Thank you Sharon for this post! I have been a doula in Greece for almost 20 years and a doula trainer for the past 5 years. During the first years of my calling I did consider becoming a midwife; I now know that this was because I did not have a clear idea about either the doula’s role or the midwife’s. I can now say with conviction that I am very satisfied with my doula role and am not interested in doing anything else! I am interested and committed in providing emotional support to families and have no interest at all in having a health professional’s role, possibly in being called to make medical decisions or perform any medical tasks. I cherish my doula work and the connections I have with both the women and the midwives/doctors I work with! I work close with some midwives/doctors in births and in doula trainings, and it is so touching to see how we each understand each other’s roles and scope of practice and complement each other! In most cases the couples we serve see this as well. I am convinced that each of us has a calling and I am happy that I have found mine!
You are an inspiration! I am so glad I met you in the DONA conference in 2012 in Cancun, Mexico!
I was trained 7 years ago by YOU Sharon. I recently completed midwifery school in lightening speed and will sit for my exams soon.
I have been fascinated with birth since having my first child unmedicated at 18 years of age. With every subsequent pregnancy I took a new type of childbirth class, and eventually became a childbirth educator.
I love doula work. In fact, I will miss working in hospitals and helping families navigate their options.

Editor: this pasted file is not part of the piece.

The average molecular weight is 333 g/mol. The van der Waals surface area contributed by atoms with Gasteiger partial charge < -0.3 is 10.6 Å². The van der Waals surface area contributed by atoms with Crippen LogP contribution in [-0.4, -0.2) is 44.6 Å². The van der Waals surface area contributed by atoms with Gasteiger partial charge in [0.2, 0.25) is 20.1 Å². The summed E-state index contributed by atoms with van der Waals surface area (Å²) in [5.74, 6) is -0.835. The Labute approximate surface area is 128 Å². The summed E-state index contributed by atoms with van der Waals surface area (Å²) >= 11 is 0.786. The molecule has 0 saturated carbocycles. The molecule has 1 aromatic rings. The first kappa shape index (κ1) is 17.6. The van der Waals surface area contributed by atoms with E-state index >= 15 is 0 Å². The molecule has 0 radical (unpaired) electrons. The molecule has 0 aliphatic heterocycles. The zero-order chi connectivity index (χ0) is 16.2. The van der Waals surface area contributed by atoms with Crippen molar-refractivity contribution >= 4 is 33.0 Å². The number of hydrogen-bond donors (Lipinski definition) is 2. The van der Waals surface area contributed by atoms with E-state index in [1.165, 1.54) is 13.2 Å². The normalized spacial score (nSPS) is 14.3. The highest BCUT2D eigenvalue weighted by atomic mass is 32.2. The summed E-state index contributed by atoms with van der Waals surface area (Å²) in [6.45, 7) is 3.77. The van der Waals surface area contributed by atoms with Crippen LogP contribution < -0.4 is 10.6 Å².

I love midwifery work. I love creating a close relationship with our clients, it’s different than the relationship with doula clients.
As a doula I’m focused on the mother/partner. In midwifery I get to build a bond with the growing baby and care for it on the other side.
I love being a part of the informed consent/choice process in the midwifery model of care. I love helping doula clients know they have options when they are not presented with any.
So I guess I love it all. I’m a midwife with a doula heart. I am a doula with a midwife heart. I’m okay with that.
One of my MOST favorite experiences I’ve had this year has been coming full circle with many of my past doula clients coming into midwifery care 🙂
I’ve been toying with this idea over the past year. I finally had a heart-to-heart discussion with a CNM and a CPM about the time that it takes to complete an apprenticeship and decided it was not for me. I love being a doula and although I know the clinical side, prefer not to be the decision maker for that. I prefer working alongside midwives and knowing clearly the difference in roles. Maybe thinking about being over 60 years old by the time I completed an apprenticeship and having to put my other businesses second helped in making the choice.
I am in the midst of applying to midwifery school this fall. I knew I wanted to be a midwife before becoming a doula. I’m so thrilled to be apart of the. DONA community as prerequisite for my acceptance to midwifery training.
I am a proud mom of 2 children and a proud doula living in Greece. I have had the chance to initially be trained as a doula from Maria Andreoulaki (who has also commented below this post) and through her I have begun my journey to reclaim my feminine power, as well as help any other woman do the same for herself and the women of her family and community. All this through the magical experience of birth.